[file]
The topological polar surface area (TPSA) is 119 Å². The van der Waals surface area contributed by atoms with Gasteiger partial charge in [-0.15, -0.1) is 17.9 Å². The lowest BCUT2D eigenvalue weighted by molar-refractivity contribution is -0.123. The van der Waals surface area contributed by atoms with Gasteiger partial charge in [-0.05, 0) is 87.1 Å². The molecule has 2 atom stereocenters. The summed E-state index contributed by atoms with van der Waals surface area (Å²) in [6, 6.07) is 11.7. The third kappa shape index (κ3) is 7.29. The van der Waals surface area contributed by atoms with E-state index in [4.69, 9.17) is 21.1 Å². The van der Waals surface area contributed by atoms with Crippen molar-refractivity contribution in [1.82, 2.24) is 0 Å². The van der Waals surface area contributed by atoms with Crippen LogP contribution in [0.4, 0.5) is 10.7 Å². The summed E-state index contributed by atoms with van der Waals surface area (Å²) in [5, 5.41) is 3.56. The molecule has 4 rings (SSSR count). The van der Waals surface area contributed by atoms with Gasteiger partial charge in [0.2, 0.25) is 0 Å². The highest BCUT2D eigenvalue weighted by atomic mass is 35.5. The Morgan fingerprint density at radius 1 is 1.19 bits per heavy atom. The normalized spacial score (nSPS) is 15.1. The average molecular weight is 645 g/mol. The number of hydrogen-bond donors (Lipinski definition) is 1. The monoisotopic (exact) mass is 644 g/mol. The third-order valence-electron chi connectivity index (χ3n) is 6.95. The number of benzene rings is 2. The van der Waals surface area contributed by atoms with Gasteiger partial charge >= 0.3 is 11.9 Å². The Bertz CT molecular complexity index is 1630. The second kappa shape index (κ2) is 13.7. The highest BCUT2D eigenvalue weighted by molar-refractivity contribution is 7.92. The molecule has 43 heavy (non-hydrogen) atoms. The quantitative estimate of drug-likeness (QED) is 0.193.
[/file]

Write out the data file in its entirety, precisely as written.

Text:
The topological polar surface area (TPSA) is 119 Å². The van der Waals surface area contributed by atoms with Gasteiger partial charge in [-0.15, -0.1) is 17.9 Å². The lowest BCUT2D eigenvalue weighted by molar-refractivity contribution is -0.123. The van der Waals surface area contributed by atoms with Gasteiger partial charge in [-0.05, 0) is 87.1 Å². The molecule has 2 atom stereocenters. The summed E-state index contributed by atoms with van der Waals surface area (Å²) in [6, 6.07) is 11.7. The third kappa shape index (κ3) is 7.29. The van der Waals surface area contributed by atoms with E-state index in [4.69, 9.17) is 21.1 Å². The van der Waals surface area contributed by atoms with Crippen molar-refractivity contribution in [1.82, 2.24) is 0 Å². The van der Waals surface area contributed by atoms with Crippen LogP contribution in [0.4, 0.5) is 10.7 Å². The summed E-state index contributed by atoms with van der Waals surface area (Å²) in [5, 5.41) is 3.56. The molecule has 4 rings (SSSR count). The van der Waals surface area contributed by atoms with Gasteiger partial charge in [0.2, 0.25) is 0 Å². The highest BCUT2D eigenvalue weighted by atomic mass is 35.5. The Morgan fingerprint density at radius 1 is 1.19 bits per heavy atom. The normalized spacial score (nSPS) is 15.1. The average molecular weight is 645 g/mol. The number of hydrogen-bond donors (Lipinski definition) is 1. The monoisotopic (exact) mass is 644 g/mol. The third-order valence-electron chi connectivity index (χ3n) is 6.95. The number of benzene rings is 2. The van der Waals surface area contributed by atoms with Gasteiger partial charge >= 0.3 is 11.9 Å². The Bertz CT molecular complexity index is 1630. The second kappa shape index (κ2) is 13.7. The highest BCUT2D eigenvalue weighted by molar-refractivity contribution is 7.92. The molecule has 43 heavy (non-hydrogen) atoms. The quantitative estimate of drug-likeness (QED) is 0.193.